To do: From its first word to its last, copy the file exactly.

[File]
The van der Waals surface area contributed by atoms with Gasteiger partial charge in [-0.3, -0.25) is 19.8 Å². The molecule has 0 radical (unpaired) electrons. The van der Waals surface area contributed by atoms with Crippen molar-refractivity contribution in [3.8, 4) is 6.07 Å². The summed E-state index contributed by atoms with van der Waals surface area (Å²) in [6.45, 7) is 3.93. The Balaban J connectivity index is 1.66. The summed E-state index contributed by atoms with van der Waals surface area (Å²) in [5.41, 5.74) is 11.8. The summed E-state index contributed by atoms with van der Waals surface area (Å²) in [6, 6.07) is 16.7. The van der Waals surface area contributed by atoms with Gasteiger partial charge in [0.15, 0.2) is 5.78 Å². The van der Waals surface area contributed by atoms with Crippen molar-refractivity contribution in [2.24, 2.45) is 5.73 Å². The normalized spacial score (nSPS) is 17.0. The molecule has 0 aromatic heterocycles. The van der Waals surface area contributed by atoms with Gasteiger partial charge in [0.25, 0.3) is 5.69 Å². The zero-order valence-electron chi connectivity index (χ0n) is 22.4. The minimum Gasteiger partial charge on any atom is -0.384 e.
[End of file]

The van der Waals surface area contributed by atoms with Gasteiger partial charge in [-0.3, -0.25) is 19.8 Å². The molecule has 0 radical (unpaired) electrons. The van der Waals surface area contributed by atoms with Crippen molar-refractivity contribution in [3.8, 4) is 6.07 Å². The summed E-state index contributed by atoms with van der Waals surface area (Å²) in [6.45, 7) is 3.93. The Balaban J connectivity index is 1.66. The summed E-state index contributed by atoms with van der Waals surface area (Å²) in [5.41, 5.74) is 11.8. The summed E-state index contributed by atoms with van der Waals surface area (Å²) in [6, 6.07) is 16.7. The van der Waals surface area contributed by atoms with Gasteiger partial charge in [0.15, 0.2) is 5.78 Å². The van der Waals surface area contributed by atoms with Crippen molar-refractivity contribution in [2.24, 2.45) is 5.73 Å². The normalized spacial score (nSPS) is 17.0. The molecule has 0 aromatic heterocycles. The van der Waals surface area contributed by atoms with Gasteiger partial charge in [0.25, 0.3) is 5.69 Å². The zero-order valence-electron chi connectivity index (χ0n) is 22.4. The minimum Gasteiger partial charge on any atom is -0.384 e.